“NPS is a relationship type of question which is asking inherently based on what do you think of me as a company, will you recommend me? So it incorporates a bunch of things that go into deciding whether a customer's going to recommend you. The question itself is different than CES because the effort is closer to a satisfaction question. Satisfaction is really trying to point out how you feel about a specific company or how you feel about a specific interaction as opposed to how you feel about the whole company. So the CES could be structured as a satisfaction question - how satisfied are you with the effort it took to deal with the company?
“The actual implementation of any of these is how do you calculate the scores? NPS has their promoters, detractors and passives, there's 0-10 scales. CSAT has a whole bunch of different implementations around it, some do similar netting like NPS whilst some do average scores. And so the actual implementation of those makes them quite different and quite unique.”
He adds: “There is no ultimate question, none. And that's because one, every business is different and they need to get feedback that's appropriate for their business, and two, the value is not in asking the question, the value is in taking action based on the insights that you find.”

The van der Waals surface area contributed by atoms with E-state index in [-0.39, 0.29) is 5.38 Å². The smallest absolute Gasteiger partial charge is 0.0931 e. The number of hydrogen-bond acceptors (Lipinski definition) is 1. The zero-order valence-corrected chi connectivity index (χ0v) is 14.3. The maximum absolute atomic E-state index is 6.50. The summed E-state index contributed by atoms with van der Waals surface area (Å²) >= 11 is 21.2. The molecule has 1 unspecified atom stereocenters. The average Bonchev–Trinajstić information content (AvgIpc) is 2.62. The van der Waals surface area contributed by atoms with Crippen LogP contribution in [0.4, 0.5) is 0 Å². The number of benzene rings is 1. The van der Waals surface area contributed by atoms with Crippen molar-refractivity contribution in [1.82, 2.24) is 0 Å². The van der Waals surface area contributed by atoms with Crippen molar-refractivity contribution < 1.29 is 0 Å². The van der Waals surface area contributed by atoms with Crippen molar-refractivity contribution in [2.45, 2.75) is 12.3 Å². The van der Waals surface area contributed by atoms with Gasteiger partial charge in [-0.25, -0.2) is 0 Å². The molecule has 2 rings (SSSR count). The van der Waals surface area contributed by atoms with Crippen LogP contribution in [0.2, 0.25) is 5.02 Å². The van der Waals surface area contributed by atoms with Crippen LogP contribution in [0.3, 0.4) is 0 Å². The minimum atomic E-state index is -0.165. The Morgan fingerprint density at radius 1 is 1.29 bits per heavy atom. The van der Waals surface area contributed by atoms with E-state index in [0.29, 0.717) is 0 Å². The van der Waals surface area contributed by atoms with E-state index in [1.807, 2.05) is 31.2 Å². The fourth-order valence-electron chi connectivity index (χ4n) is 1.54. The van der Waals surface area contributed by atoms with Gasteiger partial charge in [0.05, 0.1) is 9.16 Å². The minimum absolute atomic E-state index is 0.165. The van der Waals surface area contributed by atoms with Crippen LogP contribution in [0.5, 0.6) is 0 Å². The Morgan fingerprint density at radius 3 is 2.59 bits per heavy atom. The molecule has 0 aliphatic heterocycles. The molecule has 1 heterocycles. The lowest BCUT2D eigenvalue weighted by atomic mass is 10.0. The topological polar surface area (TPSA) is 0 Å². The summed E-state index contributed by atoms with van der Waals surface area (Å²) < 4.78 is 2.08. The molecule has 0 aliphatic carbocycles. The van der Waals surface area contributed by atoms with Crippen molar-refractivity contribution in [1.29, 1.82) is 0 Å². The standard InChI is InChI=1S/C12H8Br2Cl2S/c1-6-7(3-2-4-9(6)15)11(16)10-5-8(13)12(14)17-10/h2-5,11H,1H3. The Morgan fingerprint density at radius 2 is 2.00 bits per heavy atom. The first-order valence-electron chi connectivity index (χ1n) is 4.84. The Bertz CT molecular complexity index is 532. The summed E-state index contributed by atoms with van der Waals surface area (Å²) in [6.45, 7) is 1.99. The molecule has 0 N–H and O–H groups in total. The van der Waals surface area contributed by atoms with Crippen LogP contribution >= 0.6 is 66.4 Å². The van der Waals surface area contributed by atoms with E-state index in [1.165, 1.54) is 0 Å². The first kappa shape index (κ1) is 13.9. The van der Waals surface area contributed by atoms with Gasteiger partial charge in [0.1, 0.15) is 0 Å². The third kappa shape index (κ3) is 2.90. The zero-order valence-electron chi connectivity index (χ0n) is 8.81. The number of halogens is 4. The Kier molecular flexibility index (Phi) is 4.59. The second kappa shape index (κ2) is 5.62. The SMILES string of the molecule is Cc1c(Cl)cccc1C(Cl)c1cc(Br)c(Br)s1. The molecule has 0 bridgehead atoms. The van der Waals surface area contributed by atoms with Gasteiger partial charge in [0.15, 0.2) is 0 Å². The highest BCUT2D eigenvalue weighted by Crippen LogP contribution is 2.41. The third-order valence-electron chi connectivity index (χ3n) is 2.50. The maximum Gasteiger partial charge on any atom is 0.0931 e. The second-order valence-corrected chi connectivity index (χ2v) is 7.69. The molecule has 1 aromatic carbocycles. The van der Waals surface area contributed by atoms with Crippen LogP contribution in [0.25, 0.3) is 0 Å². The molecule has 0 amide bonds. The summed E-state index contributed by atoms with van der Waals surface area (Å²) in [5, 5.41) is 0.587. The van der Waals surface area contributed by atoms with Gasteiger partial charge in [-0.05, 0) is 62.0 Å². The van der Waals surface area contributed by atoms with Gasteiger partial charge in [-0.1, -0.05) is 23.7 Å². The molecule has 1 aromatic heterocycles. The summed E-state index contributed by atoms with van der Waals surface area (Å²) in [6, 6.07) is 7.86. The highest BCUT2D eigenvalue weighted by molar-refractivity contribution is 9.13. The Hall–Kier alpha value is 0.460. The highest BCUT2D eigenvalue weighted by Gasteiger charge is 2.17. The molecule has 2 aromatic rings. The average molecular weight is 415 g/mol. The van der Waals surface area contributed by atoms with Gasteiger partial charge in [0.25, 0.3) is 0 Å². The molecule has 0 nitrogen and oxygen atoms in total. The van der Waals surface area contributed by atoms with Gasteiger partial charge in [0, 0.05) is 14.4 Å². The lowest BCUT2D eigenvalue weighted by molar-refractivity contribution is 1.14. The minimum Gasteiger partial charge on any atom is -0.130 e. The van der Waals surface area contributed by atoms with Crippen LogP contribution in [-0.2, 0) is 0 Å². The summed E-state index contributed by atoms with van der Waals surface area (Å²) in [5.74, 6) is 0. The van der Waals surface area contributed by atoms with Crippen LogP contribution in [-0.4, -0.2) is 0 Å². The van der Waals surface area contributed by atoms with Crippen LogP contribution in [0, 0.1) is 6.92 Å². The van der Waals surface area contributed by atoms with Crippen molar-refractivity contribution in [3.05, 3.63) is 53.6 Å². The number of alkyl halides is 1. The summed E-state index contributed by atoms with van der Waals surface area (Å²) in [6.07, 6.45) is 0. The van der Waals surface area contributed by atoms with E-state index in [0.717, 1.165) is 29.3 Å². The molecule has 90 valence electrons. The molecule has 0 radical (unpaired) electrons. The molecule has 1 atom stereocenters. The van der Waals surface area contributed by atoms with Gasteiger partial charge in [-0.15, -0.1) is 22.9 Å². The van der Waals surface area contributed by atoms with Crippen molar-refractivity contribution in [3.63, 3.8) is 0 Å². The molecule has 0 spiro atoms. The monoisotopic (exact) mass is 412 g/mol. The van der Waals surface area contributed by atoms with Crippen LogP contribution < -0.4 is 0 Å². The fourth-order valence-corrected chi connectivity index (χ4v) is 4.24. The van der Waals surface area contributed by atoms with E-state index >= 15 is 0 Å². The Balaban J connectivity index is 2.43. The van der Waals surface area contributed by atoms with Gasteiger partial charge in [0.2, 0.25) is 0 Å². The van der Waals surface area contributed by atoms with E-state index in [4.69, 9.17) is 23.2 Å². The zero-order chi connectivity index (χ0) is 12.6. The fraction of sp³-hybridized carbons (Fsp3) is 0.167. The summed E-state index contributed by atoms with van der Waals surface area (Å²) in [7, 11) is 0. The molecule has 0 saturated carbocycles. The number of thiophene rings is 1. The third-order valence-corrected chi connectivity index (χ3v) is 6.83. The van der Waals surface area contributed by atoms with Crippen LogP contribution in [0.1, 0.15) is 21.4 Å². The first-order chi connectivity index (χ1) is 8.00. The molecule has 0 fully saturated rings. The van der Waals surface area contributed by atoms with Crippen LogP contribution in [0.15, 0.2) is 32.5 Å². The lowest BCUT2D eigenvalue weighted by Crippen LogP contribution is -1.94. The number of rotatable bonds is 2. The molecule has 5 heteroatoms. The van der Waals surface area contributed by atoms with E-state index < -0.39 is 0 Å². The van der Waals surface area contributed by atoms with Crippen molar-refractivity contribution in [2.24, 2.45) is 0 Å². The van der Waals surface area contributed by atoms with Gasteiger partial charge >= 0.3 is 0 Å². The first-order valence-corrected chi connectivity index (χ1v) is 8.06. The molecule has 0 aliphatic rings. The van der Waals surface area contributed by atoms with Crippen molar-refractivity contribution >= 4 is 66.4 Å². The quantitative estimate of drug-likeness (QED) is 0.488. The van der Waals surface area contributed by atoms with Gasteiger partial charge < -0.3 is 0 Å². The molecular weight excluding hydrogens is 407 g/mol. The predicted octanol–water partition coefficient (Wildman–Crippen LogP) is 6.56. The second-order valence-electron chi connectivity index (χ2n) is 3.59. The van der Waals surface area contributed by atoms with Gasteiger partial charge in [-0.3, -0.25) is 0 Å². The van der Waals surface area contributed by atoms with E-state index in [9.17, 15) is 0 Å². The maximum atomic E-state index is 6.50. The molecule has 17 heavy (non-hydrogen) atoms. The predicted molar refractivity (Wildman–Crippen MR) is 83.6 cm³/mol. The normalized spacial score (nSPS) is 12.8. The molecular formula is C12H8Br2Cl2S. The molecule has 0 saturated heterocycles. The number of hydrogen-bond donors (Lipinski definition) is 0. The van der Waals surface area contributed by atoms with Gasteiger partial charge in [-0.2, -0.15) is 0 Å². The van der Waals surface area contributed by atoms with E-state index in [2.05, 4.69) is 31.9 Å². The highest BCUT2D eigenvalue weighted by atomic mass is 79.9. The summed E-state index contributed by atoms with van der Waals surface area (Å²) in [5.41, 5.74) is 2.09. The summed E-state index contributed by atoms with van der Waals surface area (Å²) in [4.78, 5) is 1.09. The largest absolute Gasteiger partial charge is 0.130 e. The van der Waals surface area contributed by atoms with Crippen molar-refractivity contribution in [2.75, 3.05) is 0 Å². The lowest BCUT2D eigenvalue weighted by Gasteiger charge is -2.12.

When asked to compare CES to NPS, Morris Pentel, chairman of the Customer Experience Foundation, argues that this is impossible as they measure two very different human drivers. Like Temkin, Pentel agrees that there is no single measurement or question that can give you the answer you need, only a combination.
He says: “There are a number of different factors in terms of understanding your relationship with your customer. There are voice of the customer (VoC) pieces, the use of tools like surveys that aren’t questions like NPS and CES, there are also a range of other things from focus groups through to mystery shopping. There's a whole range of things that the modern organisation has at its disposal and needs to be using in order to effectively understand their customer relationships.
Although they both agree that one question cannot measure satisfaction or loyalty, Temkin adds that there are a set of common actions companies face providing they are in the same sector – for example, a retail call centre sourcing customer feedback. However, moving past that neither NPS, CSAT, CES nor any other single question can by itself help address the problems that are specific to your business and its environment, he concludes.